A small glass-fronted wooden cabin near the south edge of Hornby Island has been destroyed by a fire that taxed firefighters because of its remote and difficult-to-access location.
The caretaker for the 600-square-foot building escaped unharmed and stayed the night with a friend. The man’s Basenji- cross dog and two young cats are also safe. Local residents are caring for the cats for now.
It appears the fire was caused by a wood stove and chimney failure, Fire Chief Doug Chinnery said Wednesday.
“It’s a total loss.”
Firefighters had a difficult job tackling the blaze. The cabin is at the base of a 100-metre steep slope, accessed by a “goat” trail with “many, many switchbacks,” he said.
The cabin was a local landmark. “It’s a fairly iconic little cabin,” Chinnery said. “If you’ve ever paddled a kayak around the island or been out fishing off the southern part of Hornby, you’ve probably seen and maybe looked at it wistfully, thinking: ‘That might be a great spot to spend the shoulder season where there’s nobody around.’ ”
Built on the edge of the water, the cabin had no electricity or running water. The owner does not live on the island and the cabin, built in the 1980s or 1990s, has had a few caretakers over the years, Chinnery said.
Firefighters arrived to see the blaze spreading beyond the cabin into the trees.
“It’s a south-facing aspect, so it is pretty dry there,” he said, noting there has been no significant rain on Hornby for a couple of months. “We started pulling hoses down the goat trail. We staged our trucks at the top of the hill where the road is and then pulled the hose down.”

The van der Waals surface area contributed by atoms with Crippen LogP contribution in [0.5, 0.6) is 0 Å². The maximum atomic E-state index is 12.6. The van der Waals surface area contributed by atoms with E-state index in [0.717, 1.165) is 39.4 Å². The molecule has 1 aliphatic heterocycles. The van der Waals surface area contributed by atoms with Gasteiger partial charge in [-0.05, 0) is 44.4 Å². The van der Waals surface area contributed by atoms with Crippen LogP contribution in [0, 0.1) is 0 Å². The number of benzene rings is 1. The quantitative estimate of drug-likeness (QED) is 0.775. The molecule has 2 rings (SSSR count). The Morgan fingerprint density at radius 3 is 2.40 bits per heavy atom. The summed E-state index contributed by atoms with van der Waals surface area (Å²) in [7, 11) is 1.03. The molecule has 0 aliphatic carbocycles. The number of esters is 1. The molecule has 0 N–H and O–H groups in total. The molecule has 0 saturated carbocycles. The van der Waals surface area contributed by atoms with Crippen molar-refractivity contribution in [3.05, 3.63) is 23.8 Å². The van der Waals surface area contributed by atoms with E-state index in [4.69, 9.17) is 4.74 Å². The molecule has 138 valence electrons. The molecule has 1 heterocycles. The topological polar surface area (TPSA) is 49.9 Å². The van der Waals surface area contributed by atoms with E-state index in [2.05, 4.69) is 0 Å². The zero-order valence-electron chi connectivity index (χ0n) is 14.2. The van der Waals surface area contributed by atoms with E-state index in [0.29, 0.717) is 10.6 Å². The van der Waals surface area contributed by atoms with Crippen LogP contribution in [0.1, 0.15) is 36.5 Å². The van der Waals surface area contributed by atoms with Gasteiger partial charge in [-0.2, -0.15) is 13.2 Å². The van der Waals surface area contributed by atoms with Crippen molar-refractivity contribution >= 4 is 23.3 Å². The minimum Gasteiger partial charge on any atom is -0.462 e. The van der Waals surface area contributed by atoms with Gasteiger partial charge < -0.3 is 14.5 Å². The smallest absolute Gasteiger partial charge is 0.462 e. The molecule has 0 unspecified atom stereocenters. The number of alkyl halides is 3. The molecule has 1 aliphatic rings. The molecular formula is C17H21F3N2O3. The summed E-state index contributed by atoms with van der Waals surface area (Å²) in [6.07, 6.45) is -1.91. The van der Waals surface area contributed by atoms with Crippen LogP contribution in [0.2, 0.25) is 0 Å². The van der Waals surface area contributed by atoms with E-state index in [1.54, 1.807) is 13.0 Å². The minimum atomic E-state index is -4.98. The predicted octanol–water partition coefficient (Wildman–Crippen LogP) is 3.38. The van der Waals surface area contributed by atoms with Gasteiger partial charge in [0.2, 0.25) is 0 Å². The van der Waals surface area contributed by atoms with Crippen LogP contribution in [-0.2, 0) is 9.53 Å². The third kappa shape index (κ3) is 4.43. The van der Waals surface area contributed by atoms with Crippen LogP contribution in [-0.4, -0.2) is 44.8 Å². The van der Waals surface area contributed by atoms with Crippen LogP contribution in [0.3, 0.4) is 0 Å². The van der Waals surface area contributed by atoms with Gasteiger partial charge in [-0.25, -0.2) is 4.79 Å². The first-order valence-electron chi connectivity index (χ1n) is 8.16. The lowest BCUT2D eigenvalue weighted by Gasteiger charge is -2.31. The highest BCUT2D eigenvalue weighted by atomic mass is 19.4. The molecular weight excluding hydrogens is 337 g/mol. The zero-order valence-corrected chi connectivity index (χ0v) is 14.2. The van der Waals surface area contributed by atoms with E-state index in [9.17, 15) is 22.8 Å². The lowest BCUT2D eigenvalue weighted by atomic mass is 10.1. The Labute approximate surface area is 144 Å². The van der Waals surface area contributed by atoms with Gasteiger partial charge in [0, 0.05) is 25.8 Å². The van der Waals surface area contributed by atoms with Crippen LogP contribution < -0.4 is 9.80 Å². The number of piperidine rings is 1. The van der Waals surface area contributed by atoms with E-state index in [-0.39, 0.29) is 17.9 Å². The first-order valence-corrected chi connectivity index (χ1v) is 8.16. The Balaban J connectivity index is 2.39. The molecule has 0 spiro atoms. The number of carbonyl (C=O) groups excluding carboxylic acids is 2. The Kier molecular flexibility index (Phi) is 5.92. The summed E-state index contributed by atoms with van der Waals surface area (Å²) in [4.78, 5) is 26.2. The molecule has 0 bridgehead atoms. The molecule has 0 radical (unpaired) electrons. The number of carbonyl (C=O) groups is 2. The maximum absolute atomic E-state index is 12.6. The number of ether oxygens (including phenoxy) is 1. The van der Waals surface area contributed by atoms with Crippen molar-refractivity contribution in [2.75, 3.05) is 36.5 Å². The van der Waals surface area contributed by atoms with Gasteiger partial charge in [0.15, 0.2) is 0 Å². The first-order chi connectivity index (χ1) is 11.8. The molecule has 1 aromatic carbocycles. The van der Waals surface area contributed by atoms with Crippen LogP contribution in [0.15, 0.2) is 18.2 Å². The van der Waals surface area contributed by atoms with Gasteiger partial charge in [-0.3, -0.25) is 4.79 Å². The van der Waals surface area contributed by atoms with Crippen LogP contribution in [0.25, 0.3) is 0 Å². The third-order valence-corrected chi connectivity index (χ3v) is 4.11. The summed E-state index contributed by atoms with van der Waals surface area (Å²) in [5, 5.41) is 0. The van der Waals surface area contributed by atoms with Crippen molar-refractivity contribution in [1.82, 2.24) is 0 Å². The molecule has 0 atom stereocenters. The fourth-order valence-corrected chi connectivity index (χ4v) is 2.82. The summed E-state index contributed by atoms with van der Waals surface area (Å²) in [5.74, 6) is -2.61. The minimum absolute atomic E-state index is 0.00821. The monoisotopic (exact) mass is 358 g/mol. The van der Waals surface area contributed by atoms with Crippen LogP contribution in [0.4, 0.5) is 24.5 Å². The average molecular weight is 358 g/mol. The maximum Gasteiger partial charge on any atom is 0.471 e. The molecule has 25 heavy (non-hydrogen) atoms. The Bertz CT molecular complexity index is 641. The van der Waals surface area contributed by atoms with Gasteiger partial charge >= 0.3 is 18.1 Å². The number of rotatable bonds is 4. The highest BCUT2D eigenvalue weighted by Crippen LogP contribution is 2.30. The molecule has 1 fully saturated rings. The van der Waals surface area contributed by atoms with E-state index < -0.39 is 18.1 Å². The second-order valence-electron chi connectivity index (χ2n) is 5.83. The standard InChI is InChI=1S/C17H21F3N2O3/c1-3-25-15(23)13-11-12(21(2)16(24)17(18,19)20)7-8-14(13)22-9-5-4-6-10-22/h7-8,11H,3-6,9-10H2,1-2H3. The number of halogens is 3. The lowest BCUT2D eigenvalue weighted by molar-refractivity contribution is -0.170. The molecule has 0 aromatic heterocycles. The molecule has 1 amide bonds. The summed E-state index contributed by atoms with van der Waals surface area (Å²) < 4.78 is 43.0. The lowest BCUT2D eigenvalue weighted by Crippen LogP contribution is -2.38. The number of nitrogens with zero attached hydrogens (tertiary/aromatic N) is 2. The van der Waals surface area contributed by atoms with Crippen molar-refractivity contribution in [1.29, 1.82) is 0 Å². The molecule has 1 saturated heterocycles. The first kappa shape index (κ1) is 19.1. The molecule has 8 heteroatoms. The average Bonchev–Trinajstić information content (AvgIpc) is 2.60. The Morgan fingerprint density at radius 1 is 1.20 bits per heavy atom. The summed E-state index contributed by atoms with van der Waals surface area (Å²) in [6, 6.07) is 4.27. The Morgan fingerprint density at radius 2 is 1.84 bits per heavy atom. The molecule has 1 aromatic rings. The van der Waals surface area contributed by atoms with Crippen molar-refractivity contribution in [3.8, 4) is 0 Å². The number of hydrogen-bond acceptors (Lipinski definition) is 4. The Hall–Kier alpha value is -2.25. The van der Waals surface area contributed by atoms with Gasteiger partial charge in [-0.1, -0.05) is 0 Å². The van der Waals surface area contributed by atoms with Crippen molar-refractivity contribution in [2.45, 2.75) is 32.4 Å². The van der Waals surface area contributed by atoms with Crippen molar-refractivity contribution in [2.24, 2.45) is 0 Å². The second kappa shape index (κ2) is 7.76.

Hornby contractor Alan Fletcher, who is building a school after the old one was largely destroyed by fire, loaned his aluminum landing craft with a flat bottom and ramp to the firefighting effort. The craft is used to ferry workers back and forth to Vancouver Island.
The vessel delivered additional hoses to firefighters and brought personnel to the scene, while its pump was used to extinguish beach fires, Chinnery said. Fletcher also helped move some of the fire department’s equipment at the end of the day.
The fire was reported at 6:30 p.m. Tuesday and was under control in about 30 minutes, he said. Work continued past midnight as firefighters put out hot spots, extinguished beach fires and ensured the forest floor was wetted down before returning to the hall to spend a couple of hours putting equipment away.
About 20 volunteer firefighters responded.
“Our crews did an amazing job in a really, really challenging situation,” Chinnery said. “It was complicated even more because of the fact this place is in a bit of a radio shadow, so it was really hard to communicate with the dispatch agencies.”
The community stepped up by finding the landing craft, loaning cat carriers and giving the caretaker a place to stay, he said. “It’s always a community effort when somebody loses a home.”